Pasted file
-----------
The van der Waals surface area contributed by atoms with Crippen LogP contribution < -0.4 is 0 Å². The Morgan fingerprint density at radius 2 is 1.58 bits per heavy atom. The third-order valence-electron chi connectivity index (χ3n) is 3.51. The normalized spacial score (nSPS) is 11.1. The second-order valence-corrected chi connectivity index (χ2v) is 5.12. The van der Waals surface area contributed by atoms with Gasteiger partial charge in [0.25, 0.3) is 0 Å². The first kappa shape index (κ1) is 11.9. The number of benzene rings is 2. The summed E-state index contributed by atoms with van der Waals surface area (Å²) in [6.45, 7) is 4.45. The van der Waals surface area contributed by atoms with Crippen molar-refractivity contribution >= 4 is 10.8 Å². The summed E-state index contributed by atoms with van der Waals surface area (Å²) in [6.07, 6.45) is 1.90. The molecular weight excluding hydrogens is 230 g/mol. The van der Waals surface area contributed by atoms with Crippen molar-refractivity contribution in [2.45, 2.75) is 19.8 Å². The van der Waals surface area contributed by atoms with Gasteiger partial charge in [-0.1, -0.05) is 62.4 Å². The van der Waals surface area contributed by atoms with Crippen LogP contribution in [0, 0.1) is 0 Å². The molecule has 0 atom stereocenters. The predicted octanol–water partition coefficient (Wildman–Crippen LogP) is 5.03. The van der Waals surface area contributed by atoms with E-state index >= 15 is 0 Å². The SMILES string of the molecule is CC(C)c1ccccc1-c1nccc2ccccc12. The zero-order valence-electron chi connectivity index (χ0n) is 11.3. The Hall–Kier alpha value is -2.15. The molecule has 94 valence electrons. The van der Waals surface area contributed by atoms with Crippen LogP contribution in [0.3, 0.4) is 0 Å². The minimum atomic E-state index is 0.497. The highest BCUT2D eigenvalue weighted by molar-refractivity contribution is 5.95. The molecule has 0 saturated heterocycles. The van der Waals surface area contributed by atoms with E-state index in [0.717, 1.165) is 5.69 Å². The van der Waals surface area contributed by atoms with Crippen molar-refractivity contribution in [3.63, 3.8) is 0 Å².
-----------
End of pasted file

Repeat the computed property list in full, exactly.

The van der Waals surface area contributed by atoms with Crippen LogP contribution < -0.4 is 0 Å². The Morgan fingerprint density at radius 2 is 1.58 bits per heavy atom. The third-order valence-electron chi connectivity index (χ3n) is 3.51. The normalized spacial score (nSPS) is 11.1. The second-order valence-corrected chi connectivity index (χ2v) is 5.12. The van der Waals surface area contributed by atoms with Gasteiger partial charge in [0.25, 0.3) is 0 Å². The first kappa shape index (κ1) is 11.9. The number of benzene rings is 2. The summed E-state index contributed by atoms with van der Waals surface area (Å²) in [6.45, 7) is 4.45. The van der Waals surface area contributed by atoms with Crippen molar-refractivity contribution >= 4 is 10.8 Å². The summed E-state index contributed by atoms with van der Waals surface area (Å²) in [6.07, 6.45) is 1.90. The molecular weight excluding hydrogens is 230 g/mol. The van der Waals surface area contributed by atoms with Crippen molar-refractivity contribution in [2.45, 2.75) is 19.8 Å². The van der Waals surface area contributed by atoms with Gasteiger partial charge in [-0.1, -0.05) is 62.4 Å². The van der Waals surface area contributed by atoms with Crippen LogP contribution in [0, 0.1) is 0 Å². The molecule has 0 atom stereocenters. The predicted octanol–water partition coefficient (Wildman–Crippen LogP) is 5.03. The van der Waals surface area contributed by atoms with E-state index >= 15 is 0 Å². The SMILES string of the molecule is CC(C)c1ccccc1-c1nccc2ccccc12. The zero-order valence-electron chi connectivity index (χ0n) is 11.3. The Hall–Kier alpha value is -2.15. The molecule has 94 valence electrons. The van der Waals surface area contributed by atoms with Crippen LogP contribution in [0.3, 0.4) is 0 Å². The minimum atomic E-state index is 0.497. The highest BCUT2D eigenvalue weighted by molar-refractivity contribution is 5.95. The molecule has 0 saturated heterocycles. The van der Waals surface area contributed by atoms with E-state index in [0.717, 1.165) is 5.69 Å². The van der Waals surface area contributed by atoms with Crippen molar-refractivity contribution in [3.63, 3.8) is 0 Å².